We appeal to our peers, to those currently serving in the army and/or reserve duty, and to the Israeli public at large, to reconsider their stance on the occupation, the army, and the role of the military in civil society. We believe in the power and ability of civilians to change reality for the better by creating a more fair and just society. Our refusal expresses this belief.

Friday, March 7, 2014

Ft. Hood sex assault prevention officer charged in prostitution ring

This is an awful case of sexual abuse within the armed forces at nearby Ft. Hood, TX.    Note, too, that the victims, who were enlisted women, are described as being "cash-strapped."  That is certainly part of the problem: military pay is not as high as most enlistees think it will be, and many recruits wind up in financial difficulty.  The US Senate vote yesterday was very disappointing.  What more evidence do legislators need to show that the chain of command structure is a major factor in military sexual assaults continuing at such high rates?  The last sentence of this article is something every woman or man thinking of enlisting should think very hard about.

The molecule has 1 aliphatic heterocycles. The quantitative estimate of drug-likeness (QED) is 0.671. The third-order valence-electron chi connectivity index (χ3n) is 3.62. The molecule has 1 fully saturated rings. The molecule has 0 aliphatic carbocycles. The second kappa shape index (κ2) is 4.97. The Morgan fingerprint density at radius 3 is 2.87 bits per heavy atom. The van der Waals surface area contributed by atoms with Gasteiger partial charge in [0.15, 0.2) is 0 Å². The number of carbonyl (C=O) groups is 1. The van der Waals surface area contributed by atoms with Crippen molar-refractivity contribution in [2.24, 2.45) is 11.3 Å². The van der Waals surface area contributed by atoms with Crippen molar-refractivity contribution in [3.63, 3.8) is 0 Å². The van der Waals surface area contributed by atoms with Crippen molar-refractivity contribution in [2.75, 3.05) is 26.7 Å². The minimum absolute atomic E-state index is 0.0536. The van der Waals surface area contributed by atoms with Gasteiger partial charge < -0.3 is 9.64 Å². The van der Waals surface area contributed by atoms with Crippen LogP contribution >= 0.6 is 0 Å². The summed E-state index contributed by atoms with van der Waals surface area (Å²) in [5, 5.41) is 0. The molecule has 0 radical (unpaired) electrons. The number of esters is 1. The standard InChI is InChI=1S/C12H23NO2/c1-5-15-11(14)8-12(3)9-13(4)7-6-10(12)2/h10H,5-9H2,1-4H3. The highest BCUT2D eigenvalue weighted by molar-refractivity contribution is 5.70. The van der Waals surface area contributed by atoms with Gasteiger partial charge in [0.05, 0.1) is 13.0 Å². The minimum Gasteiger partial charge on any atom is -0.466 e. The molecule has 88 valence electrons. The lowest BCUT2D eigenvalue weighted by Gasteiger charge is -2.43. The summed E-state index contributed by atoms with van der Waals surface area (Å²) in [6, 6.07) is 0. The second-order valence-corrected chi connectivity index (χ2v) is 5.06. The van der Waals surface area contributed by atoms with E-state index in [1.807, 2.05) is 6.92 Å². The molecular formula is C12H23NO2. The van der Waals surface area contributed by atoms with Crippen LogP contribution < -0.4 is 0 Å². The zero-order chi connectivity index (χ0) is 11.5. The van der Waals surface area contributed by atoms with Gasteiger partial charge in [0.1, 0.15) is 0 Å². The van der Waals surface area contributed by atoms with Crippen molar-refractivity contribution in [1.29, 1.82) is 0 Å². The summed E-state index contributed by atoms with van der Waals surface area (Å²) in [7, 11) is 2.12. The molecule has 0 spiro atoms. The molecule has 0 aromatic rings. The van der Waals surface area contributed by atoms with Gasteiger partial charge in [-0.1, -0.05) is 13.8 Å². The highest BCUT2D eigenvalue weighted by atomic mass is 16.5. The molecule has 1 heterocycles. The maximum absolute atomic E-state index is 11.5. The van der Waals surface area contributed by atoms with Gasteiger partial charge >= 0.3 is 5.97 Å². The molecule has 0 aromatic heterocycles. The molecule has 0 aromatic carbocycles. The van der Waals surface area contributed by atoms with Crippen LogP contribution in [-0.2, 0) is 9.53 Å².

Fort Hood sex assault prevention officer charged in prostitution ring

Army officials on Friday charged a former Fort Hood sexual assault prevention officer with 21 counts of abusive sexual contact, pandering, conspiracy and adultery among other charges in a case that had focused national attention on the issue of military sexual assault.
Sgt. 1st Class Gregory McQueen is accused of setting up a prostitution ring at Fort Hood and recruiting young, cash-strapped female privates to have sex with older soldiers. At the time he served as the Sexual Harassment/Assault Response and Prevention officer for a battalion within Fort Hood’s III Corps headquarters. He has since been suspended from that post.
According to investigative documents obtained by the American-Statesman, the alleged ring was revealed when a young private told authorities McQueen tried to recruit her and then sexually assaulted her during what she termed an “interview.” The soldier said another female soldier told her she made “like $400-$500” at Fort Hood parties, according to the documents.
The private later told a staff sergeant that McQueen “preys on young females who are in bad financial situations and that he keeps their pictures on his cell phone,” according to a sworn statement.
In December, Master Sgt. Brad Grimes, who was accused of taking part in the ring, was found guilty of conspiring to patronize a prostitute and solicit adultery. He was ordered reprimanded and reduced in rank one pay grade.